These comics depicted a sword and sorcery world named Eternia, touched by space age technology, a curious mix that proved hugely popular. In the very first comics there was no Prince Adam secret identity (which, by the way is the least convincing of all time, He-Man literally looks like a tanned, half-naked Adam.)
He-Man had two different battle harnesses, one for super strength and one for a force field. He was given these mystical items by the goddess who later became The Sorceress.
Back then Castle Greyskull required a key made of two swords combined. This is why He-Man and Skeletor have this quirk of their weapons in toy form, though it is never mentioned in the cartoon. If you’re a fan of these original minicomics you can pick up the whole collection in one hardbound book or two digital volumes.
The Eternian royal family and Teela existed, but He-Man was a protector from the outside, a barbarian from a warrior tribe rather than the teenage prince imbued with the literal power of a mighty king of the past named Grayskull, which is what the canon of the 2000s cartoon eventually laid down is actually going on when the famous transformation occurs.
He-Man of the mini comics also spoke in a completely different manner, from the “aye verily, forsooth mayhap we find a varlet on the nonce” variety. By the time the cartoon emerged he was talking to himself all the time and pondering what the most morally upright and violence-avoiding course of action would be.
The other storytelling aid, often overlooked, especially for today’s figures was the box art. This stuff took the Frank Frazetta style of fantasy drawings and masterfully worked the toys in, keeping remarkably faithful to their colour schemes and proportions, giving kids a vibrant way of seeing their playthings and stoking their visual imaginations. Incredible scenes were laid out before us as children and it was our duty to give our figures adventures that equaled and surpassed these.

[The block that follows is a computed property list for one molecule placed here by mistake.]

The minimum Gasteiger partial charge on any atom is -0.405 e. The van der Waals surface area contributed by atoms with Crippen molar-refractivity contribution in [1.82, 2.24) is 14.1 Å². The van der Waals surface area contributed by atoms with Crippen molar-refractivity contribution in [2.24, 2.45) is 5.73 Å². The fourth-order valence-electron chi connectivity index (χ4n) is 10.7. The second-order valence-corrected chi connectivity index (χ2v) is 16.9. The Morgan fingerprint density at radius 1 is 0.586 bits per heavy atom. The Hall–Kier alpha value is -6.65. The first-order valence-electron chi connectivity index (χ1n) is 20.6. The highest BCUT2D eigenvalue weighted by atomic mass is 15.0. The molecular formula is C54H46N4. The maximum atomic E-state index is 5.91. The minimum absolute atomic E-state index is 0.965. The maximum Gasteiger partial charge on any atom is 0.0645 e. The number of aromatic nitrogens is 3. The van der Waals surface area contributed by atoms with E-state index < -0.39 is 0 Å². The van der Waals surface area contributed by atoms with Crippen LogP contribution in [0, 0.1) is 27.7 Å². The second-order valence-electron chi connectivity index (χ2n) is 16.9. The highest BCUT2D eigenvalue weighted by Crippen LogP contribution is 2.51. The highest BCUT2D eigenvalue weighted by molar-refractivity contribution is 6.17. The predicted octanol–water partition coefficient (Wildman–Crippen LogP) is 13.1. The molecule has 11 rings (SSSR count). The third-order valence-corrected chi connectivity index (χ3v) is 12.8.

One of the breakthroughs in the production of the Filmation series was that it would air every day of the week. This was virtually unheard of in those days as most cartoons were aired on Saturday morning. So the first season ran from September through to December 1983, to be repeated again after its initial airing, and its ever-presence combined with the toys being on shelves made it ubiquitous for kids.
The cartoon borrowed heavily from Superman with Teela playing Lois, always disparaging the meek and feeble Adam for being useless while his apparently identical tanned twin brother saved the day, though never when Adam was present. Man-At-Arms became considerably more fatherly and was in on the secret identity.
Orko was created as comic relief, which was odd considering everything in the cartoon was silly. Battle Cat’s alter-ego was a genuinely cowardly Scooby Doo style kitten of a giant green tiger named Cringer.
Skeletor and his minions would bumble and bicker, much like every other villain group of the 80s, their inability to hold together and follow through on a domination plan being their greatest enemy. And as mentioned above nobody was ever stabbed or cut or even punched, sword fights did not take place.
It was mostly firing energy beams at the ground and throwing Beast Man into the mud over and over. Despite this the comic writers like Paul Dini and J Michael Straczynski got to flex their creative muscles and occasionally characterize the colourful cast of heroes and villains in a manner uncommon in kid’s entertainment at the time.
This ran parallel with Hasbro’s G.I. Joe, the six episode mini-series of which aired at the same time as He-Man but which didn’t hit the same 50+ episodes per season format for another two years giving Mattel a head start. Transformers had its mini series in ’84 and again hit mass production in ‘86. Thundercats began in January 1985 and ran for 130 episodes and an extensive LJN toy line. It was really these four shows and their tie-in lines that took the baton from Star Wars set the tone for the 1980s evolution of the action figure and ran the race for viewing numbers and shelf dominance.